Frequency of egg laying

Discussion in 'Ducks' started by mariehanson, Aug 3, 2013.

  1. mariehanson

    mariehanson Out Of The Brooder

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    Aug 2, 2013
    Northern England, UK
    Hi guys just looking for some advice about how often my ducks should be laying. I have two female white Campbells who get to free range in my large garden for about 15 hours a day. They are approx 17weeks old and we found a lovely white egg left in the middle of the lawn for the first time four days ago. Unfortunately one of the ducks is on baytril for a possible sinus infection and since we don't know which duck laid the egg we can't eat it.
    Since then I have been checking their pen and under all the large bushes and even taken to using a net to check the bottom of the pond but there doesn't seem to be any more eggs. Is this normal? Do ducks start laying slowly to start with then pick up frequency or should it be regular? They have a wide and varied diet of layer pellets, cracked corn and grit daily with a different treat ever day such as lettuce, peas or even cornflakes (low in salt and sugar). They seem happy and I checked if they were egg bound but I'm not sure what I'm looking for to be honest. Can anyone reassure me that everything is normal or am I missing something obvious?
     
  2. Going Quackers

    Going Quackers Overrun With Chickens

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    At first it can be staggered, later on i find in varies.. honestly, i have quite a few and could not tell who all is laying what.. they seem to be a few a week, on occasion i'll get a string of everyone laying, especially if somebody goes broody(and with the main duck breed here being Muscovy, that's a lot)

    Do they have a nice quiet area in which to lay? hopefully you can encourage use of one, don't get me wrong ducks lay where they want, i discover nests here all the time, my horse barn, my hay barn, under farm equipment and my girls do have an area to lay(many young have been raised) they like to just drive me crazy, i think lol

    [​IMG]
     
  3. mariehanson

    mariehanson Out Of The Brooder

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    Aug 2, 2013
    Northern England, UK
    So its been two weeks since the one lonely egg appeared on the lawn, we have not had any since. I have been checking every day under bushes and in the pond with no luck. The girls get locked up in their coop at night with plenty of straw bedding, water and layer pellets. I have also bought some fake rubber eggs to put in their coop to try and trick them but that doesn't seem to make any difference either. As far as I am aware they have a very good diet with plenty of grit and layer pellets and get a veggie treat every evening. Anyone got some advice as to what is going on? I would hate to think that my girls were egg bound but they seem healthy and happy with and no obvious signs of illness (the Baytril has now been completed and I'm looking forward to eating some eggs!).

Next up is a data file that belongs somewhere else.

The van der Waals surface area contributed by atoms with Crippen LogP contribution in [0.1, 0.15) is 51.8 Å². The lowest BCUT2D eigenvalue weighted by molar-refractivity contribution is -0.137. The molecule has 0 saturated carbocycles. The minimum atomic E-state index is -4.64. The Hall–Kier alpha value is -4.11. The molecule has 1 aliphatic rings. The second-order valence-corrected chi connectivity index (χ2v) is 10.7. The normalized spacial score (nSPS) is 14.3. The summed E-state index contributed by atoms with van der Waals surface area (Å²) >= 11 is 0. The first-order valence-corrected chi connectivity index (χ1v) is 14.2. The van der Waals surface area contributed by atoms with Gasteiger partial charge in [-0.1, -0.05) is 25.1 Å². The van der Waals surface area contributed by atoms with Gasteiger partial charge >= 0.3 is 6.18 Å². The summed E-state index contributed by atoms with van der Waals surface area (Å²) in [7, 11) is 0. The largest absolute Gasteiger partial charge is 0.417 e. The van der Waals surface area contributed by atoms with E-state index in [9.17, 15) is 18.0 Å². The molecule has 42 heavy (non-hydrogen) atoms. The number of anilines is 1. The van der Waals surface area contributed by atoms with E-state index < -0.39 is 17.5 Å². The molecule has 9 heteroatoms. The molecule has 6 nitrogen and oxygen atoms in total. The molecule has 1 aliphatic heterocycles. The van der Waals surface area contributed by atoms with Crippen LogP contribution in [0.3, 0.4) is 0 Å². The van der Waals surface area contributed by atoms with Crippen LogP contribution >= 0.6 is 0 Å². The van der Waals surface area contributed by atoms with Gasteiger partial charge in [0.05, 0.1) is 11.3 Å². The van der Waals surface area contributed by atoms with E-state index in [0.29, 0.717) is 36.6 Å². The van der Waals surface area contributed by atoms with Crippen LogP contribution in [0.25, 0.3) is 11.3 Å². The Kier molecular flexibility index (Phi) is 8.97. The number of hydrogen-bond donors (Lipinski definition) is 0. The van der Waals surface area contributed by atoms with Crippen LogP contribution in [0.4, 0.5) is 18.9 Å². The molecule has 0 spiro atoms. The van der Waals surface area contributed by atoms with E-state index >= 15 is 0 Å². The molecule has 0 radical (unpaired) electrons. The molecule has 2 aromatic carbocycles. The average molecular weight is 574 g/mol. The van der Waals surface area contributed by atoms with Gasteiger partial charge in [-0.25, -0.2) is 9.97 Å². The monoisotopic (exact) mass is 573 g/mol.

4. Nebraskagirl

    Nebraskagirl Chillin' With My Peeps

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    Jul 12, 2012
    My Welsh Harlequin did something to yours. She laid two or three in a row and then quit for several days. Then she would lay every other day for a week, but since then she has been laying like clockwork. It can take time, be patient. If they are eating, drinking, pooping and acting like a normal duck, there should be nothing to worry about. Another thing I thought about is the time of year. We are heading into autumn and the daylight hours are shorter, which can affect laying. So can molting. If she is molting she might not lay.
     
  5. mariehanson

    mariehanson Out Of The Brooder

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    Aug 2, 2013
    Northern England, UK
    Thanks Nebraskagirl, its good to know that my ducks behaviour isn't abnormal. I guess I am just being impatient but I suppose if they seem happy and healthy then the eggs are just a bonus. There does seem a lot of feathers in the pond and on the lawn but that has been constant since we got them two months ago, perhaps they are still growing into their adult feathers?
    The girls have had a complete turnaround in personality this week, they keep following me around the garden and prefer to eat food from my hand than off the ground, whereas before they would run away scared from me. I'm not complaining, I'm loving the attention and the chatter conversation they gave me when I'm with them, its like they are telling me about their day [​IMG] . Although it would be nice to be able to have my evening meal in peace without them coming into the conservatory to see whats going on or to peck at the door if I have closed it, naughty little monsters.
    Thanks again for the reassurance, I'm just being a paranoid first time duck mamma.
     
  6. Nebraskagirl

    Nebraskagirl Chillin' With My Peeps

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    Jul 12, 2012
    Oh that is so neat they do that! They seem very happy and healthy; which is the main thing. I remember waiting for the first egg...it was agony at times! And then when she did lay and then stopped, then got irregular I worried because I was doing something wrong. Just had to be patient. My hubby put it best, "They are not machines. They are animals." HA!
     
  7. Going Quackers

    Going Quackers Overrun With Chickens

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    On, Canada
    I agree if they seem normal overall, then i don't think it would be cause for concern. I don't find ducks at least the non hybrid super laying type to be as consistent as chickens when it comes to laying but again breed will effect this too.

    My days are getting shorter here already, so that will effect egg production.
     

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